Home 2013 races Cuccinelli’s Extreme Agenda Would Harm Virginia Students

Cuccinelli’s Extreme Agenda Would Harm Virginia Students


From the Democratic Party of Virginia…another disaster by Ken Cuccinelli.


Richmond, VA – Today Ken Cuccinelli will roll out an education agenda focused almost on entirely on taking money away from public schools and public students and spending it in private schools. That disastrous plan is an extension of Cuccinelli’s career-long record of putting his own extreme agenda ahead of what’s best for Virginia students, teachers and economy.

“From releasing a tax cut plan that would force dramatic cuts in education, to calling for the abolition of the U.S. Department of Education, Ken Cuccinelli’s education agenda has always had more to do with his extreme agenda than what’s best for Virginia,” said DPVA spokesman Brian Coy. “Virginians need a Governor who recognizes the importance of public education to preparing students to compete and lead in the economy of the future. We can’t afford a Governor who views Virginia’s education system as a launching pad for his extreme agenda.”


Below is a recap of Ken Cuccinelli’s dangerous record on education:


 Virginia Education Association: Cuccinelli’s Tax Plan Could Reduce Funding for K-12 by $422 Million. The VEA analysis stated, “The tax plan proposed by gubernatorial candidate Ken Cuccinelli could reduce annual state funding for K-12 public education by $422 million, according to a research analysis by the Virginia Education Association.” [VEA Analysis of Cuccinelli Tax Plan]


   Virginia Education Association: Cuccinelli’s Tax Plan Could Result in Loss of 6,500 Teachers. VEA President Meg Gruber stated, “The magnitude of those cuts would really hurt our schools and the students who attend them. That $422 million equates to the loss of 6,500 teachers. Fewer teachers mean larger class sizes and less individual attention that students need.” [VEA Analysis of Cuccinelli Tax Plan]


   Hampton Mayor: Cuccinelli Tax Plan Would Put “Additional Stress” On Schools. The Mayor of Hampton, Molly Ward, said the proposal would “result in additional stress on municipal budgets for police, fire and schools that our communities cannot afford.” [AP, 5/7/13]


   Supported Abolishing the Department of Education. In June 2009, the Washington Post reported, “Cuccinelli, who is a devout Catholic and home-schools four of his seven children, has said he supports abolishing the U.S. Department of Education.” [Washington Post, 6/12/09]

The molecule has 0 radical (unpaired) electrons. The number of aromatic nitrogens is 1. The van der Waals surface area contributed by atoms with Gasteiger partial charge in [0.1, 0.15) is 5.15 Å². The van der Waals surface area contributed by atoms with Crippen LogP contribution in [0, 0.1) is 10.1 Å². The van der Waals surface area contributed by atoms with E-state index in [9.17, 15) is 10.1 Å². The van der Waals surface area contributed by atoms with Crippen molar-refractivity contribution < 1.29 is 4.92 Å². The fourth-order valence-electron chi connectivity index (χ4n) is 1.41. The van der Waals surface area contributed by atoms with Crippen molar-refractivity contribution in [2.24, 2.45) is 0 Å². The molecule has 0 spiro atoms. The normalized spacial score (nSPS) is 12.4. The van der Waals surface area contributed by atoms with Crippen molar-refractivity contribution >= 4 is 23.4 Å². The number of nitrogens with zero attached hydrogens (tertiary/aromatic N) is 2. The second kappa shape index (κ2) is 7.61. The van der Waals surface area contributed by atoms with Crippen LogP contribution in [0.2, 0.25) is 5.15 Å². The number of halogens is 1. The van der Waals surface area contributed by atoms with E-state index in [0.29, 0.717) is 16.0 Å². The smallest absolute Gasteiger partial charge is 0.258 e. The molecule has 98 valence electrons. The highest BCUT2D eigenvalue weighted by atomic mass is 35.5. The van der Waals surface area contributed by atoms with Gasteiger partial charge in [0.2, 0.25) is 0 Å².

One of Three Senators to Oppose Helping Students At-Risk of Failing. In February 12, 2003, Cuccinelli voted against House Bill 1757, which was a bill to require “school boards to provide programs of prevention, intervention, and remediation for students failing an end-of-course test required for the award of a verified unit of credit needed by the student for graduation.” The bill would require “school boards to provide programs of prevention, intervention, and remediation for students failing an end-of-course test required for the award of a verified unit of credit needed by the student for graduation, however, these students are not required to participate in such programs. School divisions are to add these students to their existing remediation report requirements. Currently, required remediation targets students who are ‘educationally at risk including, but not limited to, those whose scores are in the bottom national quartile on Virginia State Assessment Program Tests and those who fail to achieve a passing score on any Standards of Learning assessment in grades three, five, and eight.’” This bill passed in the state Senate 37 to 3 and in the state House 98 to 0 and became law.  [House Bill 1757, 2003; and Virginia’s Legislative Information System Summary of House Bill 1757, 2003]


   Cuccinelli Opposes Spending More than $10,000 Per Pupil, Slammed “Insatiable” “Edu-Crats” for Demanding More Money for Education. He said, “If you can't educate a kid for [$10,000] a year, the problem is not enough money. The 'need' for more money is insatiable among the edu-crats.” [Washington Post, 3/05/04]